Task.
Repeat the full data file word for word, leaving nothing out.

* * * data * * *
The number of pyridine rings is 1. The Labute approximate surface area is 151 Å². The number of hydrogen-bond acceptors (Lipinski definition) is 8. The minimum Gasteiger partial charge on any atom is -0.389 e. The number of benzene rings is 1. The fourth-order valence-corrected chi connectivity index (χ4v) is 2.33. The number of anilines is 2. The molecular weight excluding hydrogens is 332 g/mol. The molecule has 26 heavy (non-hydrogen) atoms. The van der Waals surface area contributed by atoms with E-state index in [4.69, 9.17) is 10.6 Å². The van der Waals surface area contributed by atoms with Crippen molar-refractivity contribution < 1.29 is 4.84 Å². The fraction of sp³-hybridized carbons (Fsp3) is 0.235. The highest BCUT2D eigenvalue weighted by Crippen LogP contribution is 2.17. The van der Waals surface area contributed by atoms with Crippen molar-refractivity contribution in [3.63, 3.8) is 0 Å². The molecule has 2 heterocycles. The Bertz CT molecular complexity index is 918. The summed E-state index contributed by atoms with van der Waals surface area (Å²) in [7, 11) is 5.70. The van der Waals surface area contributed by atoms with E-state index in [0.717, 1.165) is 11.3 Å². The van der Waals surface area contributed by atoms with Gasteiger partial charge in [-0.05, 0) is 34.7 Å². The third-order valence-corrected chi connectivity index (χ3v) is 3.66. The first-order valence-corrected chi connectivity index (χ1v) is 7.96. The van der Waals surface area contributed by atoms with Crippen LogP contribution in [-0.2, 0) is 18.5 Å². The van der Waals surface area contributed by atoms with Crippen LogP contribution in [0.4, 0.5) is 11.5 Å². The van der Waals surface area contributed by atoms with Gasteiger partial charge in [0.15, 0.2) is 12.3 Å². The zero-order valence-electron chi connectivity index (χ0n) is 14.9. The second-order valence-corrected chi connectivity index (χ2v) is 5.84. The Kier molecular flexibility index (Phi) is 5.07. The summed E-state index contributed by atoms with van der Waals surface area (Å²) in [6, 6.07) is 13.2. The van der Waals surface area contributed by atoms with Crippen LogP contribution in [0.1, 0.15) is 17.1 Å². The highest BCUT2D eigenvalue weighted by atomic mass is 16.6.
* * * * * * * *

The number of pyridine rings is 1. The Labute approximate surface area is 151 Å². The number of hydrogen-bond acceptors (Lipinski definition) is 8. The minimum Gasteiger partial charge on any atom is -0.389 e. The number of benzene rings is 1. The fourth-order valence-corrected chi connectivity index (χ4v) is 2.33. The number of anilines is 2. The molecular weight excluding hydrogens is 332 g/mol. The molecule has 26 heavy (non-hydrogen) atoms. The van der Waals surface area contributed by atoms with E-state index in [4.69, 9.17) is 10.6 Å². The van der Waals surface area contributed by atoms with Crippen molar-refractivity contribution < 1.29 is 4.84 Å². The fraction of sp³-hybridized carbons (Fsp3) is 0.235. The highest BCUT2D eigenvalue weighted by Crippen LogP contribution is 2.17. The van der Waals surface area contributed by atoms with Crippen molar-refractivity contribution in [3.63, 3.8) is 0 Å². The molecule has 2 heterocycles. The Bertz CT molecular complexity index is 918. The summed E-state index contributed by atoms with van der Waals surface area (Å²) in [7, 11) is 5.70. The van der Waals surface area contributed by atoms with E-state index in [0.717, 1.165) is 11.3 Å². The van der Waals surface area contributed by atoms with Gasteiger partial charge in [-0.05, 0) is 34.7 Å². The third-order valence-corrected chi connectivity index (χ3v) is 3.66. The first-order valence-corrected chi connectivity index (χ1v) is 7.96. The van der Waals surface area contributed by atoms with Crippen LogP contribution in [-0.2, 0) is 18.5 Å². The van der Waals surface area contributed by atoms with Crippen LogP contribution in [0.4, 0.5) is 11.5 Å². The van der Waals surface area contributed by atoms with Gasteiger partial charge in [0.15, 0.2) is 12.3 Å². The zero-order valence-electron chi connectivity index (χ0n) is 14.9. The second-order valence-corrected chi connectivity index (χ2v) is 5.84. The Kier molecular flexibility index (Phi) is 5.07. The summed E-state index contributed by atoms with van der Waals surface area (Å²) in [6, 6.07) is 13.2. The van der Waals surface area contributed by atoms with Crippen LogP contribution in [0.1, 0.15) is 17.1 Å². The highest BCUT2D eigenvalue weighted by atomic mass is 16.6.